November 6, 2009
Metropolitan State University of Denver
Alum finds success in art and sports
A 1981 fine arts graduate, Malcolm Farley is known internationally for his colorful paintings of sports figures and celebrities.
Metropolitan State College of Denver alumnus and former basketball star Malcolm Farley remembers selling his first water color painting in 4th grade for $125 in a National Scholastic awards competition. At that time, he thought “Wow, I could buy all the baseball cards I want.”
Since that time he has become an internationally acclaimed artist, integrating his love of sports and arts. His work includes portraits of Mohammed Ali, LeBron James, Tiger Woods and the World Champion San Antonio Spurs, to name a few. In addition, he has created images from the Olympics, the Oscars, the 2008 Democratic National Convention and the 2009 World Series.
More than 100 of Farley’s paintings and works on paper will be featured at "Creativity to the mth Degree: Metro State presents Malcolm Farley," Nov. 11-17 at the Denver Pavilions, with 50 percent of the proceeds benefitting Metro State student scholarship funds.
Such events to benefit students are not new for Farley, who is nationally recognized for his philanthropic endeavors, especially those benefitting youth. “My firm belief is that everyone deserves a good shot out of the gate. Give a child all they need up to adulthood. What you do after that is up to you,” says Farley who initiated the idea for the exhibition.
“It’s great when an alumnus calls to say he wants to help his alma mater,” says Cherrelyn Napue, associate vice president for development and alumni relations.
The dollars can mean many things to many people, says Associate Director of the Scholarship Center Michelle LeBoo. “Scholarship dollars allow our students to continue funding their education without great loan debt, dropping out or going half time.”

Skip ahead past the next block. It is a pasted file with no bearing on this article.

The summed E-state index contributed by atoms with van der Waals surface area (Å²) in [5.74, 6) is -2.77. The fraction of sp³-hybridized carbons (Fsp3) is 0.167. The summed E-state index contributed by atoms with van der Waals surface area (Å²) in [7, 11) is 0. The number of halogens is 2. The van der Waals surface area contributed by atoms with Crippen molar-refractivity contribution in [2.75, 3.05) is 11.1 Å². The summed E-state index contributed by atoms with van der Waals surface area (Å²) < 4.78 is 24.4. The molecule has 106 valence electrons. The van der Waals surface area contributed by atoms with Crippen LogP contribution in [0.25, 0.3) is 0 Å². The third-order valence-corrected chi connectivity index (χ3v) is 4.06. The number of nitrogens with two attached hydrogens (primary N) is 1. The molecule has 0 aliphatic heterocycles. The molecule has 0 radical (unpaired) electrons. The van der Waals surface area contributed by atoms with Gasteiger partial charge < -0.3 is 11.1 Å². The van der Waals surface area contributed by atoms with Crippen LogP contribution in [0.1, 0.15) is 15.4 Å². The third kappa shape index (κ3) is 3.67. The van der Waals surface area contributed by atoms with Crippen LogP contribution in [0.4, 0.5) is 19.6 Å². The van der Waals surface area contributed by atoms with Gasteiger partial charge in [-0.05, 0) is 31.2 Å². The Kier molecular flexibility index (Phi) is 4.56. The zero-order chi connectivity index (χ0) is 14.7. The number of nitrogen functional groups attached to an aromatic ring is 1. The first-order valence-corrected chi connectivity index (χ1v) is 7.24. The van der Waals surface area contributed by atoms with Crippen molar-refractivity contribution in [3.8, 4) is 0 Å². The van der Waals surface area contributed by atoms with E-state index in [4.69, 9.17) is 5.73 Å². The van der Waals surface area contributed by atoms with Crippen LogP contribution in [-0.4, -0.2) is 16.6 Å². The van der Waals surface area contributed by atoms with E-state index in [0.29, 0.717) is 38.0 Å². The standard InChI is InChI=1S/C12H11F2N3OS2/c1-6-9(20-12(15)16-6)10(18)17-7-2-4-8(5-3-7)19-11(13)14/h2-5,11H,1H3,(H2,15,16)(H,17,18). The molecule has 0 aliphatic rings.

Giving back is more than dollars, says Farley, a 1981 graduate of the fine arts program. He recently made an appearance at Emily Griffith Opportunity School to hold “paint-gratitude” sessions with at-risk youth. The experience allowed the students to paint what they appreciated in life. ”Everybody has something inside that they are thankful for. It’s the basics, even the fact that I took time to come to spend time with them.”
During the sessions, he says “I try to get them to think and then I get out of the way and let their expressions come through on the canvas. What words couldn’t say, they portrayed. I have to do a follow up with them…They run through my mind, I’m wondering how they are doing.”
Though Farley attended Metro State on a basketball scholarship, he managed to keep both passions alive. “It was tough to balance, but with two talents that drive you, you find the time.”
He’s often quoted saying “paint what you know best.” I missed it (athletics), but thought I could enjoy it until I was 80 and not have to worry about my knees.”
Farley says Metro State has a lot to offer students. “My experience at Metro State was great. The coolest thing that I hear others say is ‘the whole city is your classroom.’ Everything is right there. Pros come in to teach and contribute to student life. I’ve traveled throughout the world and realize how great they were.”
The exhibition will be held as part of the grand re-introduction activities of the Denver Pavilions, located at 500 Sixteenth St., on Level 2, Suite 262 (in the former Wolfgang Puck restaurant). The gallery will be open to the public daily from 11 a.m.-7 p.m., Nov. 11-17. The weeklong exhibition also includes a series of public events. For more information or to view a Nov. 4, 2009 9NEWS interview with Farley, visit Malcolm Farley.